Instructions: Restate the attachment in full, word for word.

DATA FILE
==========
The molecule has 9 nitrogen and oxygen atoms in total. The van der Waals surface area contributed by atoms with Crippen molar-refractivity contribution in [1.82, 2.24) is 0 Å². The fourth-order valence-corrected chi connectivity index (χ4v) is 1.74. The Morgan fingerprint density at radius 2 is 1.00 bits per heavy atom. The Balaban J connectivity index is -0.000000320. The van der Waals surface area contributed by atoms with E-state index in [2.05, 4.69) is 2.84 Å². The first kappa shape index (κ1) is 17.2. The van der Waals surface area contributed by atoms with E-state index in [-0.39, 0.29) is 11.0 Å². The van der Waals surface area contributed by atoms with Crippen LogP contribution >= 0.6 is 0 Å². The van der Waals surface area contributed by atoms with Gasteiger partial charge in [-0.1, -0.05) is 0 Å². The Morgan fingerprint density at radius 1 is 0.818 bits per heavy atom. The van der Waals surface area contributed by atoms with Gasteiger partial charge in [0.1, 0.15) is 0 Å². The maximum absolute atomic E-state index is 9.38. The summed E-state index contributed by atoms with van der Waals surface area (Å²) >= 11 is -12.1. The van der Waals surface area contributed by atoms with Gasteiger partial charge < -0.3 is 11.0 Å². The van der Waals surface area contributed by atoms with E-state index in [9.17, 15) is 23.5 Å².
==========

The molecule has 9 nitrogen and oxygen atoms in total. The van der Waals surface area contributed by atoms with Crippen molar-refractivity contribution in [1.82, 2.24) is 0 Å². The fourth-order valence-corrected chi connectivity index (χ4v) is 1.74. The Morgan fingerprint density at radius 2 is 1.00 bits per heavy atom. The Balaban J connectivity index is -0.000000320. The van der Waals surface area contributed by atoms with E-state index in [2.05, 4.69) is 2.84 Å². The first kappa shape index (κ1) is 17.2. The van der Waals surface area contributed by atoms with E-state index in [-0.39, 0.29) is 11.0 Å². The van der Waals surface area contributed by atoms with Crippen LogP contribution >= 0.6 is 0 Å². The van der Waals surface area contributed by atoms with Gasteiger partial charge in [-0.1, -0.05) is 0 Å². The Morgan fingerprint density at radius 1 is 0.818 bits per heavy atom. The van der Waals surface area contributed by atoms with Gasteiger partial charge in [0.1, 0.15) is 0 Å². The maximum absolute atomic E-state index is 9.38. The summed E-state index contributed by atoms with van der Waals surface area (Å²) >= 11 is -12.1. The van der Waals surface area contributed by atoms with Gasteiger partial charge < -0.3 is 11.0 Å². The van der Waals surface area contributed by atoms with E-state index in [9.17, 15) is 23.5 Å².